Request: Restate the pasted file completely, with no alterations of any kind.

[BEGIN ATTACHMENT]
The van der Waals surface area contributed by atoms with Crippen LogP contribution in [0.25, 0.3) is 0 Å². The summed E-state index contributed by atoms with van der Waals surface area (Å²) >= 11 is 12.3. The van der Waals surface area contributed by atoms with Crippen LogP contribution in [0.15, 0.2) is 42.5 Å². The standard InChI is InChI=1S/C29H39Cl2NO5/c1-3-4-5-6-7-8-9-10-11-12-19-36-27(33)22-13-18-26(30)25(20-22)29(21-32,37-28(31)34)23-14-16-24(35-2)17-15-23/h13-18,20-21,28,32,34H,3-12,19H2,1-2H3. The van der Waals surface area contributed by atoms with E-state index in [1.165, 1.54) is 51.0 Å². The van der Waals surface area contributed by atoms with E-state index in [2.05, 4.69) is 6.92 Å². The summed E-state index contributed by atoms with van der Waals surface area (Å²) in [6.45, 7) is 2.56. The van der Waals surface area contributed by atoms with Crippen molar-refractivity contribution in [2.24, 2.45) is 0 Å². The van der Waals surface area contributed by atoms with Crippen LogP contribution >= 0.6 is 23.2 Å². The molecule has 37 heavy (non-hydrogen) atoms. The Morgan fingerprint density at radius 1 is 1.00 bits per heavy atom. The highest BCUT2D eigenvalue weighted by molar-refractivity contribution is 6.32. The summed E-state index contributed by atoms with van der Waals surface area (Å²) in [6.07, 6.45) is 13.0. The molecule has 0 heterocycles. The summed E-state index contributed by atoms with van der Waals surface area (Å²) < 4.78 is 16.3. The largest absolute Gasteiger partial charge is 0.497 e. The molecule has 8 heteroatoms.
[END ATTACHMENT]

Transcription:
The van der Waals surface area contributed by atoms with Crippen LogP contribution in [0.25, 0.3) is 0 Å². The summed E-state index contributed by atoms with van der Waals surface area (Å²) >= 11 is 12.3. The van der Waals surface area contributed by atoms with Crippen LogP contribution in [0.15, 0.2) is 42.5 Å². The standard InChI is InChI=1S/C29H39Cl2NO5/c1-3-4-5-6-7-8-9-10-11-12-19-36-27(33)22-13-18-26(30)25(20-22)29(21-32,37-28(31)34)23-14-16-24(35-2)17-15-23/h13-18,20-21,28,32,34H,3-12,19H2,1-2H3. The van der Waals surface area contributed by atoms with E-state index in [1.165, 1.54) is 51.0 Å². The van der Waals surface area contributed by atoms with E-state index in [2.05, 4.69) is 6.92 Å². The summed E-state index contributed by atoms with van der Waals surface area (Å²) in [6.45, 7) is 2.56. The van der Waals surface area contributed by atoms with Crippen molar-refractivity contribution in [2.24, 2.45) is 0 Å². The van der Waals surface area contributed by atoms with Crippen LogP contribution >= 0.6 is 23.2 Å². The molecule has 37 heavy (non-hydrogen) atoms. The Morgan fingerprint density at radius 1 is 1.00 bits per heavy atom. The highest BCUT2D eigenvalue weighted by molar-refractivity contribution is 6.32. The summed E-state index contributed by atoms with van der Waals surface area (Å²) in [6.07, 6.45) is 13.0. The molecule has 0 heterocycles. The summed E-state index contributed by atoms with van der Waals surface area (Å²) < 4.78 is 16.3. The largest absolute Gasteiger partial charge is 0.497 e. The molecule has 8 heteroatoms.